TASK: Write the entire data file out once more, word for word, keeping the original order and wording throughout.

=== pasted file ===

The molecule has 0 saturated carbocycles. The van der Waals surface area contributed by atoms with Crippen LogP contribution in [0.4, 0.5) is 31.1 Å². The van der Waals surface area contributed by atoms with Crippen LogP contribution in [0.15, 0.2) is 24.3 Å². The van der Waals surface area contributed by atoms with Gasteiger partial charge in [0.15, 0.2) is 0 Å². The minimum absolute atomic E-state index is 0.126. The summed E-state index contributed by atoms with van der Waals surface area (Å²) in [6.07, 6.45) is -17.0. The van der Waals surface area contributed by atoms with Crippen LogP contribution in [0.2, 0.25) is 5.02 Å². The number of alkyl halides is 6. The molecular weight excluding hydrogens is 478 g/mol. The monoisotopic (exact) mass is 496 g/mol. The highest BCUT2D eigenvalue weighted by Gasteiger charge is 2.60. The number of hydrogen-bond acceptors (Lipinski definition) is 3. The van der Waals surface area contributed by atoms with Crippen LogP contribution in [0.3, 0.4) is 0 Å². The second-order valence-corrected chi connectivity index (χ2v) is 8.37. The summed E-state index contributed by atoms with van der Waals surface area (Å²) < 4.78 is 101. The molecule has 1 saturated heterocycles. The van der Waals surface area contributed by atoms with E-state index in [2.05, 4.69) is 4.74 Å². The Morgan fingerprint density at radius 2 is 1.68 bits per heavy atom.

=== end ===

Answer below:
The molecule has 0 saturated carbocycles. The van der Waals surface area contributed by atoms with Crippen LogP contribution in [0.4, 0.5) is 31.1 Å². The van der Waals surface area contributed by atoms with Crippen LogP contribution in [0.15, 0.2) is 24.3 Å². The van der Waals surface area contributed by atoms with Gasteiger partial charge in [0.15, 0.2) is 0 Å². The minimum absolute atomic E-state index is 0.126. The summed E-state index contributed by atoms with van der Waals surface area (Å²) in [6.07, 6.45) is -17.0. The van der Waals surface area contributed by atoms with Crippen LogP contribution in [0.2, 0.25) is 5.02 Å². The number of alkyl halides is 6. The molecular weight excluding hydrogens is 478 g/mol. The monoisotopic (exact) mass is 496 g/mol. The highest BCUT2D eigenvalue weighted by Gasteiger charge is 2.60. The number of hydrogen-bond acceptors (Lipinski definition) is 3. The van der Waals surface area contributed by atoms with Crippen LogP contribution in [0.3, 0.4) is 0 Å². The second-order valence-corrected chi connectivity index (χ2v) is 8.37. The summed E-state index contributed by atoms with van der Waals surface area (Å²) < 4.78 is 101. The molecule has 1 saturated heterocycles. The van der Waals surface area contributed by atoms with E-state index in [2.05, 4.69) is 4.74 Å². The Morgan fingerprint density at radius 2 is 1.68 bits per heavy atom.